By Harry Sugden 1237658
#526468 This isn't an issue on ES3.1, but it has been an issue on ES3.2 for as long as I've been using the .sline function on this version. Basically, the seconds on coordinates determined using the .sline tool are pretty much always off...

Code: Select allRETSI N052.30.42.000 W002.52.33.000

Now if I zoom all the way in as far as possible on my EuroScope ASR, and use .sline exactly over the fix RETSI, I get...

Code: Select allCOORD:N052.30.42.000:W002.52.32.000

Now for another...

Code: Select allMAY 117.900 N051.01.02.000 E000.06.58.000 ; Mayfield

.sline produces...

Code: Select allCOORD:N051.01.01.000:E000.06.57.000

Infuriating!!!! :( Does anyone else have this problem?
By Harry Sugden 1237658
Jonas Kuster 1158939 wrote:Harry, did you round the decimals of the seconds yourself? Because I hardly get exactly 000 when I use sline.

If you zoom in as far as possible (until you can’t zoom anymore!), and .sline over a point in the sector file that’s .000 :)
By Harry Sugden 1237658
Jonas Kuster 1158939 wrote:Harry, what file did you take for reference for the coordinates?

Well, fixes and other navaids all come from the NATS AIP ENR documents - but that's besides the point really, since I've been involved with the sector file for over 4 years now and I'm sure it's not an issue with any of the data.

What would be helpful is if someone else could zoom all the way in on a known fix that they have the coordinates for, use .sline, and check whether they have the same issue described in my original post? That might be able to help me establish whether it's a EuroScope problem or a Sector File/.dcenter issue...

By Jonas Kuster 1158939
#526541 Assuming you are talking about the UK sector file, I just found out that the package - at least the one which is available for me through ES download - contains only ese/sct file. So the source will be the sct file. For other advanced sector file packages, it also could be the isec file.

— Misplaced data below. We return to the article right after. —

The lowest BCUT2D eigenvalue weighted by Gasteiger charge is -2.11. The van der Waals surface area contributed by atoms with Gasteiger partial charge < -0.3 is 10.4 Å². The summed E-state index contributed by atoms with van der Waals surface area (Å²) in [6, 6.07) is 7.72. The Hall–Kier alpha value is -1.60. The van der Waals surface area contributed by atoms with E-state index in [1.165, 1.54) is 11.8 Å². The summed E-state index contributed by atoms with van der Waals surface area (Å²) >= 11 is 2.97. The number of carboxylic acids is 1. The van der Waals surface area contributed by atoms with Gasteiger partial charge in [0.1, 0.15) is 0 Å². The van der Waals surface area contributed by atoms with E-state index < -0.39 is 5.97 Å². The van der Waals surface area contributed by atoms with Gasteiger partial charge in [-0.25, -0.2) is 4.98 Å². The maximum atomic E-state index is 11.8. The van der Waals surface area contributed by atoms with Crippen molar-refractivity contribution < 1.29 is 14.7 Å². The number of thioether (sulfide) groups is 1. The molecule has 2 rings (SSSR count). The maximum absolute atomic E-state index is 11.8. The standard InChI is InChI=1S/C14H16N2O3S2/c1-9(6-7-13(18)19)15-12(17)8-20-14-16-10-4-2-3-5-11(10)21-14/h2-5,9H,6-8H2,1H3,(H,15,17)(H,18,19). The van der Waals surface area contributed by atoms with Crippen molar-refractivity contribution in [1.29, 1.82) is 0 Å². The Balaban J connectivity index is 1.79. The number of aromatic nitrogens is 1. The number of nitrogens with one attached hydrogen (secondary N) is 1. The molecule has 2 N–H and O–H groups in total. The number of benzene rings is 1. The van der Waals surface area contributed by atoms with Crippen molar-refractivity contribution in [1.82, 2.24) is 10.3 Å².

So I checked the fixes you mentioned and got:
for RETSI: COORD:N052.30.41.000:W002.52.33.000
for MAY: COORD:N051.01.02.000:E000.06.58.000

But I have to admit also that the zoom factor seems not detailed enough to precisely click on the spot. If I click slightly west or south, I can see that initially the seconds are reduced by one and only when going farer away, also the seconds decimal change from 000 to 999 and so on. Seems to be a rounding problem or at least an inconsistency between the seconds and the decimals.
By Harry Sugden 1237658
#526542 I get what you’re saying but it isn’t an issue using ES3.1 - get the exact coordinate as defined in the sector file every time...

Thanks for having a look - as long as it’s not just me then I guess I will have to keep correcting coordinates a little for the time being!
By Jonas Kuster 1158939
#526584 I still wonder what for you need the sline command in connection with waypoints. Maybe you can explain the use case. I think there are easier solutions than how you do it.
By Harry Sugden 1237658
#526586 The use of .sline with waypoints is simply to demonstrate the issue :)

The UK has a lot of CTAs being established at the moment which replace airspace previously encompassed by airways - when this happens, I need to use .sline to determine which of our old ‘AIRWAYS’ lines in Geo to remove since they were never labelled back in the day.

Another use - some of our sector lines (we have a huge amount considering both Scottish and London sectors!) are named in ways that don’t help identify them, so again .sline helps when trying to edit/adjust things.

Anyway, finding an alternative way to do something doesn’t solve the issue that’s occurring which is obviously something to do with EuroScope. So this thread is more of a way of pointing out that there is an issue to fix!
By Jonas Kuster 1158939
#526627 This tool might help you to get parts of your sct file analyzed visually quicker. The advantage is, that you can read the coordinates directly when hovering the points.

Also consider using GNG in the future. It includes f.e. an updated airway structure according the current AIRAC and sector lines (also those to be displayed between active ATC) are calculated automatically once you provide a set of points and sector definitions with those points.
I'm using this to create sector file for the EuroCenter vACC. So I'm aware of the number of airspaces in Europe. And in my opinion, GNG is the only tool that allows the amount of work required for complex sector files to be done within a reasonable time.